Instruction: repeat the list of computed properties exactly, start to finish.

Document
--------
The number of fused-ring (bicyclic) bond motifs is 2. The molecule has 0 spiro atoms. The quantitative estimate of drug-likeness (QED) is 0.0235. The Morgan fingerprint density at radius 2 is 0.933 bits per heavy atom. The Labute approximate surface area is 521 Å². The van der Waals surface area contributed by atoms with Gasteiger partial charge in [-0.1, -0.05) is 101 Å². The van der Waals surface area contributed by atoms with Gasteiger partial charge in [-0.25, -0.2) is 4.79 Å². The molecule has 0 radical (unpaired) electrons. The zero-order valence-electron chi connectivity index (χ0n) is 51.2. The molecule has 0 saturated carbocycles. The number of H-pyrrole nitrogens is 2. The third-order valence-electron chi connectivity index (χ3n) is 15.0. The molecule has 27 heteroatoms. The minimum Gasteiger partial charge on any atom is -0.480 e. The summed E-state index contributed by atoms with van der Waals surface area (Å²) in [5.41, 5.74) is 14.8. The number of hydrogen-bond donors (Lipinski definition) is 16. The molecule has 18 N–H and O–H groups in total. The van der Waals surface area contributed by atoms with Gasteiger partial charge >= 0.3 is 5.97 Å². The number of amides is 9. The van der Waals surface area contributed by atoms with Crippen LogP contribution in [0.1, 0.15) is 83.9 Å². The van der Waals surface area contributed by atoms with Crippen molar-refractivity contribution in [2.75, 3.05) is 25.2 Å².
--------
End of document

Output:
The number of fused-ring (bicyclic) bond motifs is 2. The molecule has 0 spiro atoms. The quantitative estimate of drug-likeness (QED) is 0.0235. The Morgan fingerprint density at radius 2 is 0.933 bits per heavy atom. The Labute approximate surface area is 521 Å². The van der Waals surface area contributed by atoms with Gasteiger partial charge in [-0.1, -0.05) is 101 Å². The van der Waals surface area contributed by atoms with Gasteiger partial charge in [-0.25, -0.2) is 4.79 Å². The molecule has 0 radical (unpaired) electrons. The zero-order valence-electron chi connectivity index (χ0n) is 51.2. The molecule has 0 saturated carbocycles. The number of H-pyrrole nitrogens is 2. The third-order valence-electron chi connectivity index (χ3n) is 15.0. The molecule has 27 heteroatoms. The minimum Gasteiger partial charge on any atom is -0.480 e. The summed E-state index contributed by atoms with van der Waals surface area (Å²) in [5.41, 5.74) is 14.8. The number of hydrogen-bond donors (Lipinski definition) is 16. The molecule has 18 N–H and O–H groups in total. The van der Waals surface area contributed by atoms with Gasteiger partial charge >= 0.3 is 5.97 Å². The number of amides is 9. The van der Waals surface area contributed by atoms with Crippen LogP contribution in [0.1, 0.15) is 83.9 Å². The van der Waals surface area contributed by atoms with Crippen molar-refractivity contribution in [2.75, 3.05) is 25.2 Å².